A 15-minute walk in the woods causes measurable changes in physiology. Japanese researchers led by Yoshifumi Miyazaki at Chiba University sent 84 subjects to stroll in seven different forests, while the same number of volunteers walked around city centers. The forest walkers hit a relaxation jackpot: Overall they showed a 16 percent decrease in the stress hormone cortisol, a 2 percent drop in blood pressure, and a 4 percent drop in heart rate.
So if we grant that our outdoors enthusiasts are or at least might be right about the beneficial properties of "open spaces," a second question is prompted: why?
Why should a human being feel at peace and in situ in an environment in which he is (in most cases) incapable of sustaining himself? We aggressively transformed these spaces into our spaces to improve our quality of life, and as security against hunger, exposure, interference, inconvenience. Why, then, should we be refreshed to step out of our bastion-bodies and into an indifferent (or outright hostile) other where our species spent hundreds of thousands of years starving, freezing, drowning, and getting poisoned, gored, bitten, and ripped to shreds?
The jury is still out. From the same National Geographic piece:
It’s difficult to tell from these kinds of studies why people feel better. Is it the fresh air? Do certain colors or fractal shapes trigger neurochemicals in our visual cortex? Or is it just that people in greener neighborhoods use the parks to exercise more? That’s what Richard Mitchell, an epidemiologist at the University of Glasgow in Scotland, thought at first. “I was skeptical,” he says. But then he did a large study that found less death and disease in people who lived near parks or other green space——even if they didn’t use them. “Our own studies plus others show these restorative effects whether you’ve gone for walks or not,” Mitchell says.I find the hunch of Yoshifumi Miyazaki (mentioned above vis-à-vis the Chiba University study) most appealing:
Miyazaki believes our bodies relax in pleasant, natural surroundings because they evolved there. Our senses are adapted to interpret information about plants and streams, he says, not traffic and high-rises.If not the most likely, it's certainly the most interesting explanation.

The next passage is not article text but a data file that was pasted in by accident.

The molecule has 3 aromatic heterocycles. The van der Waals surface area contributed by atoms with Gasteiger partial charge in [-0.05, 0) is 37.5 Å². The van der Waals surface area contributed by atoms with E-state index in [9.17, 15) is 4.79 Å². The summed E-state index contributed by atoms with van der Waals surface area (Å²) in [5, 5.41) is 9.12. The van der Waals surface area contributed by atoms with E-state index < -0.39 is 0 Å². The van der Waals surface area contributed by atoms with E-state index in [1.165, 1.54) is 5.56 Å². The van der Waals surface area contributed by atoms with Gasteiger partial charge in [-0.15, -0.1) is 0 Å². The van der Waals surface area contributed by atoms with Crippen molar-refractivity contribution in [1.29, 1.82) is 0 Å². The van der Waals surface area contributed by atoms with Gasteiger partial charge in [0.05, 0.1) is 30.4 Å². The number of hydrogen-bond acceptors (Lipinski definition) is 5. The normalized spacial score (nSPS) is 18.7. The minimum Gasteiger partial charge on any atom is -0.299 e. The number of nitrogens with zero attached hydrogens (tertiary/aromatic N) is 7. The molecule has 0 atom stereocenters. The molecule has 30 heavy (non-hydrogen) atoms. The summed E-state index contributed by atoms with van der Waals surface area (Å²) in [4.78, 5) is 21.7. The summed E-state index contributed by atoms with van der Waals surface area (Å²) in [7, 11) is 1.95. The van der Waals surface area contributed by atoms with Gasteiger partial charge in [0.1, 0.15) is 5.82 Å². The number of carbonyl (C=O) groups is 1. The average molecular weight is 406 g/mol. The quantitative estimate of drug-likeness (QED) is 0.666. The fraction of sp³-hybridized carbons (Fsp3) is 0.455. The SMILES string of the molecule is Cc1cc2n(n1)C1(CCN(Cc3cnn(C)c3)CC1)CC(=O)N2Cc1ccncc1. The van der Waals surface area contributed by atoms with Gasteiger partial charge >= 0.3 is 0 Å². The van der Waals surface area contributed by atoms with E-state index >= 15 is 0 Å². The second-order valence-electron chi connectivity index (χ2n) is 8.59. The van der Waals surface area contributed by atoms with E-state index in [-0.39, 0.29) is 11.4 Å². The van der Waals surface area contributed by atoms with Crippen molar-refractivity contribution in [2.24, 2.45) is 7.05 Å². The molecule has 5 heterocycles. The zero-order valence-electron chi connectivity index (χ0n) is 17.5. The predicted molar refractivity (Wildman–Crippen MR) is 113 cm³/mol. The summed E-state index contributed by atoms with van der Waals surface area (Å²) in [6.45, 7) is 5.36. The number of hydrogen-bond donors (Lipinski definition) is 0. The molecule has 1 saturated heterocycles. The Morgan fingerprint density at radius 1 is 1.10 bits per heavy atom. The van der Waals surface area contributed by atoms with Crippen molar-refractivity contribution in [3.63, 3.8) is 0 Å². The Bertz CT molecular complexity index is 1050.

Our genetic endowments are equipped to negotiate with environments possessing a certain set of characteristics; our acquired endowments condition us to act in completely different ways in completely different settings. Civilized or urban life is "unnatural" in the same sense as a ballerina's movements. Human beings aren't hereditarily endowed to live the way we do in the settings we do. We must be trained, and some degree of strain follows from learning and executing the motions. (Cf. Civilization and Its Discontents.)
Underlying our relationship with "open spaces" is a hostile paradox between nature and nurture. We're too domesticated to survive in the wilderness, but the artifacted and outered environments we've engineered to spare us from state-of-nature privations debilitate and sicken us, even as they keep us fed, sheltered, warm, and entertained (reinforcing behaviors acquired in the anthropized milieu while stunting or extinguishing our capacity to act in an "undeveloped" setting). We depend on anthropized spaces to sustain us; to mitigate their deleterious effects we need nonanthropized spaces. The existence of one comes at the expense of the other.
There's room for optimism that this cultural design flaw is being recognized and may be addressed in some fashion—but down-the-road potentialities aren't doing much good for the lifelong inner city native who lacks the means or the "training" to relocate to green spaces from time to time. If there's anyone we should be concerned about, it's the people who aren't even aware an integral part of themselves is being starved.
Given our discordant relationship history with the wild, it's no wonder we have no words but malapropisms with which to address it.